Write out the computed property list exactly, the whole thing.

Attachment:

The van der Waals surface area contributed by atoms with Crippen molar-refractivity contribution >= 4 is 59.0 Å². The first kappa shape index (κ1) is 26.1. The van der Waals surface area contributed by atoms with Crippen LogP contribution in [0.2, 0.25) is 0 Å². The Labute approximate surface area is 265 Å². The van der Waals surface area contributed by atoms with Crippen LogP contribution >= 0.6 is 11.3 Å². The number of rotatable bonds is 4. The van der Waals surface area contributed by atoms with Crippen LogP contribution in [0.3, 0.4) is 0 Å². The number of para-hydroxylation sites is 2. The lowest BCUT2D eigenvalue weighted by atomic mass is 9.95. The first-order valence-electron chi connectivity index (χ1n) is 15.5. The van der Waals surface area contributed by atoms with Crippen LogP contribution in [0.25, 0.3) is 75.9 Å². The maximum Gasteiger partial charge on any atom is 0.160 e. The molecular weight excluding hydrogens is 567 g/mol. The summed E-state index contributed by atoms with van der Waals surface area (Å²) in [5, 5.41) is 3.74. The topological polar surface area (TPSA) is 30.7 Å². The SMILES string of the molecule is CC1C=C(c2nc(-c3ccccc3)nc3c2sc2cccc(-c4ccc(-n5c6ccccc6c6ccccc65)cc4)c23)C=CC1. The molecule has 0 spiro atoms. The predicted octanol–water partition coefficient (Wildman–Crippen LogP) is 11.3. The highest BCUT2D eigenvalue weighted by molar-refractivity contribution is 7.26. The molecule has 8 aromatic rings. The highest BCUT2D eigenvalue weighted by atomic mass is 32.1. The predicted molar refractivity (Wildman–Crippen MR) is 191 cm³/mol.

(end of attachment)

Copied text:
The van der Waals surface area contributed by atoms with Crippen molar-refractivity contribution >= 4 is 59.0 Å². The first kappa shape index (κ1) is 26.1. The van der Waals surface area contributed by atoms with Crippen LogP contribution in [0.2, 0.25) is 0 Å². The Labute approximate surface area is 265 Å². The van der Waals surface area contributed by atoms with Crippen LogP contribution >= 0.6 is 11.3 Å². The number of rotatable bonds is 4. The van der Waals surface area contributed by atoms with Crippen LogP contribution in [0.3, 0.4) is 0 Å². The number of para-hydroxylation sites is 2. The lowest BCUT2D eigenvalue weighted by atomic mass is 9.95. The first-order valence-electron chi connectivity index (χ1n) is 15.5. The van der Waals surface area contributed by atoms with Crippen LogP contribution in [0.25, 0.3) is 75.9 Å². The maximum Gasteiger partial charge on any atom is 0.160 e. The molecular weight excluding hydrogens is 567 g/mol. The summed E-state index contributed by atoms with van der Waals surface area (Å²) in [5, 5.41) is 3.74. The topological polar surface area (TPSA) is 30.7 Å². The SMILES string of the molecule is CC1C=C(c2nc(-c3ccccc3)nc3c2sc2cccc(-c4ccc(-n5c6ccccc6c6ccccc65)cc4)c23)C=CC1. The molecule has 0 spiro atoms. The predicted octanol–water partition coefficient (Wildman–Crippen LogP) is 11.3. The highest BCUT2D eigenvalue weighted by molar-refractivity contribution is 7.26. The molecule has 8 aromatic rings. The highest BCUT2D eigenvalue weighted by atomic mass is 32.1. The predicted molar refractivity (Wildman–Crippen MR) is 191 cm³/mol.